How 9/11 thinking can impair doctors' clinical judgmentBMJ 2003; 326 doi: https://doi.org/10.1136/bmj.326.7393.829 (Published 12 April 2003) Cite this as: BMJ 2003;326:829
- Ralph Crawshaw, retired psychiatrist
- Portland, Oregon, United States
In preparing an address to the Western Institutional Review Board on the climate of medical morality in the north western United States, an unusual psychological phenomenon surfaced—9/11 thinking. The apparent prevalence of 9/11 thinking and its effect on clinical judgment merits wide consideration.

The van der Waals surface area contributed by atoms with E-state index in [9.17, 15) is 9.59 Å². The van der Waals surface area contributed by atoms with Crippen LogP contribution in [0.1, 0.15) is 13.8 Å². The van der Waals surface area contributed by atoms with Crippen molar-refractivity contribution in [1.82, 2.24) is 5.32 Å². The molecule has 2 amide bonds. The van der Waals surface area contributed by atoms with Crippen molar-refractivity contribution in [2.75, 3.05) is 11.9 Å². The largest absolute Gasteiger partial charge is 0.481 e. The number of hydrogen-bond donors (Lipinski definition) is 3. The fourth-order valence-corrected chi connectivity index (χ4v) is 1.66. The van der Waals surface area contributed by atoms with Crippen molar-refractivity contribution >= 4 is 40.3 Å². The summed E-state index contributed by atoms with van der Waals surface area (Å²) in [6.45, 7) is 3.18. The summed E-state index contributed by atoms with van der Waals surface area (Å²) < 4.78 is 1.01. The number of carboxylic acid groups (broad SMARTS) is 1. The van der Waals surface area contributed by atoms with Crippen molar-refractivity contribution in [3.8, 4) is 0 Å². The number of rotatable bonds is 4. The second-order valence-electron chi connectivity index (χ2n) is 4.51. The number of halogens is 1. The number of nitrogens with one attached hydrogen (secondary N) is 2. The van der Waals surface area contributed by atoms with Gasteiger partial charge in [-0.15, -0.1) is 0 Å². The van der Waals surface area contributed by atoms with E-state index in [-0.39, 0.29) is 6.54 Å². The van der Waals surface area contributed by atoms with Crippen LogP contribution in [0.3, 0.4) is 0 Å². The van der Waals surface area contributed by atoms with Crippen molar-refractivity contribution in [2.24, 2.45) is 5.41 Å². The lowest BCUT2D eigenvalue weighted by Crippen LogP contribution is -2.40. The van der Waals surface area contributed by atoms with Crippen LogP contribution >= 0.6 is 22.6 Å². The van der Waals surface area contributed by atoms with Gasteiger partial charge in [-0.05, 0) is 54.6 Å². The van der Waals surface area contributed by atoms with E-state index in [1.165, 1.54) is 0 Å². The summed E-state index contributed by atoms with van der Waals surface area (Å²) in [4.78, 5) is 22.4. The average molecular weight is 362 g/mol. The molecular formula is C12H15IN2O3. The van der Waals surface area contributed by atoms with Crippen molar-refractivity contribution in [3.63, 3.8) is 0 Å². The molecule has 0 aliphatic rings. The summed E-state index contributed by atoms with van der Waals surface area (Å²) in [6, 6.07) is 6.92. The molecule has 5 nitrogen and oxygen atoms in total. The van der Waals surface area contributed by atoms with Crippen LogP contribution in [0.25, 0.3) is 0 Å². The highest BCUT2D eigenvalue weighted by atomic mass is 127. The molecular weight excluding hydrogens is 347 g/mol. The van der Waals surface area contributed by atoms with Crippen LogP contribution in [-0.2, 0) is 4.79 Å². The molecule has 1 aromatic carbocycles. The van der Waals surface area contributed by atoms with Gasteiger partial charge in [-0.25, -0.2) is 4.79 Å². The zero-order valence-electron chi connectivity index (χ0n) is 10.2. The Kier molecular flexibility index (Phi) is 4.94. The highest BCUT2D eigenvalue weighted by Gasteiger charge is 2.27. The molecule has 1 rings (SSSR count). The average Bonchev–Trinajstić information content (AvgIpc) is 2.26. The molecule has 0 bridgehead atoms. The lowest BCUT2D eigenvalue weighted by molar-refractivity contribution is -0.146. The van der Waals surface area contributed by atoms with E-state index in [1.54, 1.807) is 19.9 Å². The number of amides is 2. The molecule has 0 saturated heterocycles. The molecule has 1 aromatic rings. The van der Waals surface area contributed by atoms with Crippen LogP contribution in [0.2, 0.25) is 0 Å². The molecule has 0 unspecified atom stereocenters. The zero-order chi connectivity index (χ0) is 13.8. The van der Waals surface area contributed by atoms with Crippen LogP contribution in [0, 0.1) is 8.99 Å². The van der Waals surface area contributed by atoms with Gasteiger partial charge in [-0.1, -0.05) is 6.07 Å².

In preparatory talks with medical colleagues I discovered that American doctors' thinking has changed. Asking, “How do you feel?” usually elicited the answer “Fine.” Only when I repeated the answer back to them—“Fine?”—did speakers pause to think.
Subsequent responses were not what I might have expected. “Now that you ask, I do not feel fine. I feel anxious.” “I am angry and confused.” “I do not know what to feel about this war.” A visiting Canadian doctor said, “There is an elephant in the room and US doctors do not talk about it. If I say anything, I fear being misinterpreted.”
Have current events altered doctors' capacity to reflect?
As strong emotions surfaced, colleagues were understandably cautious. Only as they …
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